In the 1890s agricultural settlers moved into the Victorian Mallee, an area characterized by low rainfall and a deep-rooted eucalyptus mallee scrub. By rolling, cutting, and burning this scrub, large areas could be rapidly brought under cereal crops. The key to success on this agricultural frontier was cheap land and the cropping of broad acres using labor-saving cultivation and harvesting machinery. From the 1890s to the early 1920s, settlers successfully farmed the southern regions of the Mallee. In the 1920s settlement pushed north into drier regions, but settlers were allocated blocks too small to be viable, and in the 1930s world commodity prices collapsed. From 1938 to 1944 settlers across the Mallee experienced a run of very dry years, and dust storms became a feature of Mallee life. Government intervention resulted in the consolidation of blocks, which enabled settlers to less intensively cultivate their land and to combine cropping with sheep farming. Government research encouraged new methods of cultivation in the 1940s to arrest sand drift.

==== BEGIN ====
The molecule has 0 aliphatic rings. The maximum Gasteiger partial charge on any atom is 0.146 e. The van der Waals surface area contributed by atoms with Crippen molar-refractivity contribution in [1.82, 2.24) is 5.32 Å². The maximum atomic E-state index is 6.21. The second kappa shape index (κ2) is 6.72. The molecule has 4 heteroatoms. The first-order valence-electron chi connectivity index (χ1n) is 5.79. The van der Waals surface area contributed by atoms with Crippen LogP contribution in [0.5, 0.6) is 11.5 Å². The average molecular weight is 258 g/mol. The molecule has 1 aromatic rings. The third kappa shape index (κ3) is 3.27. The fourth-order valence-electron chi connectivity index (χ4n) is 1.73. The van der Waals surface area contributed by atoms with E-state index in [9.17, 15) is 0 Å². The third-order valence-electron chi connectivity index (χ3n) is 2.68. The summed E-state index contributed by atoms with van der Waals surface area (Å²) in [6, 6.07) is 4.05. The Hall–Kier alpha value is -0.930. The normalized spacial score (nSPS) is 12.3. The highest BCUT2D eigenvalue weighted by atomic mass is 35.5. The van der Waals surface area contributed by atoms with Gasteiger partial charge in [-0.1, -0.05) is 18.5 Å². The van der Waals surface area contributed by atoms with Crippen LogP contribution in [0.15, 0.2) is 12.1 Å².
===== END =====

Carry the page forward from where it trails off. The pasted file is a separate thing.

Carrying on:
The text of this article is only available as a PDF.
You do not currently have access to this content.